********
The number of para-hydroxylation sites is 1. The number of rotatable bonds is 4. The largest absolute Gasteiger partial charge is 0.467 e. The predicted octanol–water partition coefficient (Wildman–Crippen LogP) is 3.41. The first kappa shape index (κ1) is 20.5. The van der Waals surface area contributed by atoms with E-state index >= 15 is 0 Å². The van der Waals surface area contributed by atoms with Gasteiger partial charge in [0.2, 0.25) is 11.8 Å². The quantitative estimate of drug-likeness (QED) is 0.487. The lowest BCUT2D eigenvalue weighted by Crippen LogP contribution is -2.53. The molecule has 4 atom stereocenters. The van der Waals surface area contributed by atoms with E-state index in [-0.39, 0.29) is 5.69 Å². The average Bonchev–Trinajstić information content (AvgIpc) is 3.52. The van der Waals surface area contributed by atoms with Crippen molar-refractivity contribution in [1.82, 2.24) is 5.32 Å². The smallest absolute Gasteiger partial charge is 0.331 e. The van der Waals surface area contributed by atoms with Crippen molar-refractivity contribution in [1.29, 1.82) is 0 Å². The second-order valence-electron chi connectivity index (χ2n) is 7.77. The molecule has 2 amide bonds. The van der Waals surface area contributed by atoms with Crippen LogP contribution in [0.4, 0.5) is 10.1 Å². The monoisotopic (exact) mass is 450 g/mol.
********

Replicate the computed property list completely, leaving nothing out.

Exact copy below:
The number of para-hydroxylation sites is 1. The number of rotatable bonds is 4. The largest absolute Gasteiger partial charge is 0.467 e. The predicted octanol–water partition coefficient (Wildman–Crippen LogP) is 3.41. The first kappa shape index (κ1) is 20.5. The van der Waals surface area contributed by atoms with E-state index >= 15 is 0 Å². The van der Waals surface area contributed by atoms with Gasteiger partial charge in [0.2, 0.25) is 11.8 Å². The quantitative estimate of drug-likeness (QED) is 0.487. The lowest BCUT2D eigenvalue weighted by Crippen LogP contribution is -2.53. The molecule has 4 atom stereocenters. The van der Waals surface area contributed by atoms with E-state index in [-0.39, 0.29) is 5.69 Å². The average Bonchev–Trinajstić information content (AvgIpc) is 3.52. The van der Waals surface area contributed by atoms with Crippen molar-refractivity contribution in [1.82, 2.24) is 5.32 Å². The smallest absolute Gasteiger partial charge is 0.331 e. The van der Waals surface area contributed by atoms with Crippen molar-refractivity contribution in [1.29, 1.82) is 0 Å². The second-order valence-electron chi connectivity index (χ2n) is 7.77. The molecule has 2 amide bonds. The van der Waals surface area contributed by atoms with Crippen LogP contribution in [0.4, 0.5) is 10.1 Å². The monoisotopic (exact) mass is 450 g/mol.